Monday, May 06, 2013
the last book I read
Meet Inspector Kurt Wallander: a tough, uncompromising Swedish cop. Han spelar inte i boken, men vid Gud att han får resultat.
Actually, Wallander is a bit of a mess. His wife Mona (I bet she was! eh? eh?) has just left him, and his daughter Linda isn't speaking to him. Throwing himself into his work, he's eating badly, drinking too much and generally not looking after himself very well. But, at the same time, dammit, results, etc. So when elderly couple Johannes and Maria Lövgren are found at their farmhouse, Johannes dead and savagely beaten and mutilated, and Maria similarly beaten but just about clinging to life, Wallander is called in to take on the case.
The only clues Wallander has to go on are the oddly-tied noose found around Maria Lövgren's neck and her last word before she croaks it at the hospital: "foreign". Naturally this sets Wallander to thinking about the nearby refugee camp and its inhabitants, and also about the local community's dangerously febrile attitude towards it.
But regardless of who was responsible, questions remain to be answered. What was the motive? The Lövgrens had no known enemies, nor anything that anyone would want to steal. And why did whoever carried out the murders feed the Lövgrens' horse before making good their escape? Well, it turns out that Johannes Lövgren wasn't quite the snowy-white pillar of the community he appeared to be: not only did he apparently keep a mistress on the go, but fathered a child with her back in the 1950s, and also had access to a secret stash of money made in nefarious circumstances during the Second World War.
So, cherchez la femme, and possibly her son, and the case will be solved - simple. Well, things get a bit less simple when word gets out via the press of Maria Lövgren's last words and someone takes it upon themselves to murder a Somalian refugee. Rounding up those responsible distracts Wallander and his colleagues from the original murder investigation for a bit, but when they get back to it they quickly locate Erik Magnusson, Johannes Lövgren's illegitimate son. Simmering resentment of Lövgren's treatment of his mother, concern about not inheriting his rightful share of the money - he'll be our guy, surely? Trouble is, Magnusson has an airtight alibi for the night of the murders, so it can't have been him.
So all looks lost; several months pass and the investigation has no new leads. It's only when Wallander has a moment of inspiration after a trip to the bank that he remembers the bank teller with the near-photographic memory that he questioned back in the early days of the investigation. A quick bit of questioning and a look at some CCTV footage later and Wallander's team have a couple of suspects - two men who followed Johannes Lövgren into the bank when he went to make a clandestine withdrawal of some of his secret stash - and it looks like Maria Lövgren was right after all, as they're foreigners. After a bit of trawling round the refugee camps Wallander has a couple of names, and the scene is set for the climax with the usual chasing around and fighting and tying up of loose ends.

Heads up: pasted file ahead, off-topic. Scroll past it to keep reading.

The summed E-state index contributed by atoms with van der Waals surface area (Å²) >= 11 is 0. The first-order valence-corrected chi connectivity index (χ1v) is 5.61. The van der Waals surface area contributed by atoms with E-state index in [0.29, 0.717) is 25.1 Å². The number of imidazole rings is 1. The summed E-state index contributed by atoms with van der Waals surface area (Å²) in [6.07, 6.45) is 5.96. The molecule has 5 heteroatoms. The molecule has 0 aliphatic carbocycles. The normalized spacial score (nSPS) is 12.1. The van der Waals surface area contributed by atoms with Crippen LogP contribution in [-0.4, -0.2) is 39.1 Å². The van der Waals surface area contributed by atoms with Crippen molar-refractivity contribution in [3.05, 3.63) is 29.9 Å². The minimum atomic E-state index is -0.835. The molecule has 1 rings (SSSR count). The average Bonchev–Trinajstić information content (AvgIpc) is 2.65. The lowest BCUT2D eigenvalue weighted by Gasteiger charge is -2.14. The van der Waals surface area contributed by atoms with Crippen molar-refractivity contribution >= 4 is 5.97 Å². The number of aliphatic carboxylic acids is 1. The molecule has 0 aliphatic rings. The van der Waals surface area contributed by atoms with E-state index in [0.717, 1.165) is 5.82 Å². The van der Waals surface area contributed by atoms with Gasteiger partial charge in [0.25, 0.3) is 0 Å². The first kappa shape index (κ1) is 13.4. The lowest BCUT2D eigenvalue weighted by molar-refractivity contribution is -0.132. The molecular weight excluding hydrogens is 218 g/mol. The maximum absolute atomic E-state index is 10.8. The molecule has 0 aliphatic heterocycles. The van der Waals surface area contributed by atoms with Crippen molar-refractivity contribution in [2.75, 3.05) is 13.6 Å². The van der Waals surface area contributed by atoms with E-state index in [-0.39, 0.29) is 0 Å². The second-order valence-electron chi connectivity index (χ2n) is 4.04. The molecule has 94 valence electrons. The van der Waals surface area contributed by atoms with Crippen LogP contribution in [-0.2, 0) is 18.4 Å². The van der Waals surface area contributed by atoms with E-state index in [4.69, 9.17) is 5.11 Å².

Nordic noir is big business these days, and it's interesting to reflect on why that might be and why we Brits find it so fascinating. I think part of it is that we think that the Scandinavians, with their liberal governments and their relaxed attitudes to communal public nudity, are just generally more hip and groovy than us, and are almost certainly having more fun, particularly of the sexy variety, than we are. There's therefore also probably an element of envious glee at seeing their perfect society crumbling round the edges as they have to address the unpalatable truths of their recent eugenics scandal as well as some simmering racial tensions. Whatever the reasons, Mankell's books, as well as those of the late Stieg Larsson and many others, sell in large numbers, sufficiently so for several Wallander adaptations to have been made for TV, most recently starring our very own Kenneth Branagh, who you'll notice is the cover star of my TV tie-in version of the book.
Other than the Swedish setting, though, the Larsson and Mankell books don't have that much in common. The Larsson books are big, fat, lurid thrillers with lots of frankly unlikely chasing around and plot twists, while Faceless Killers is pretty grimy and low-key; Mankell even denies us the satisfaction of a neat thrilleresque plot resolution by having the Lövgrens just randomly tortured and killed by some random opportunists who happened to see Johannes pick up a load of cash in the bank.
Strip away the cultural unfamiliarity and this is a fairly bog-standard police/crime affair, though. The semi-alcoholic cop whose personal life is a shambles but is still capable of crazed intuitive leaps of crime-solving is a pretty well-worked one, as anyone who's read any of Ian Rankin's Rebus novels can tell you. And the dénouement here where Wallander and his team switch from chasing Erik Magnusson and start going after the right guys seems weirdly compressed, occupying as it does only the last 25 pages or so of the book.
There's absolutely nothing wrong with this, and it rocks along very entertainingly, but I'd be reluctant to say it's any better than a whole host of other crime fiction not set in Scandinavia, the Rebus books for example. If you want a genuinely weird Scandinavian crime thriller I would strongly recommend Peter Høeg's Miss Smilla's Feeling For Snow. If you just want crime fiction set in an unfamiliar (or at least non-British) location then I would even more strongly recommend Michael Dibdin's Aurelio Zen series.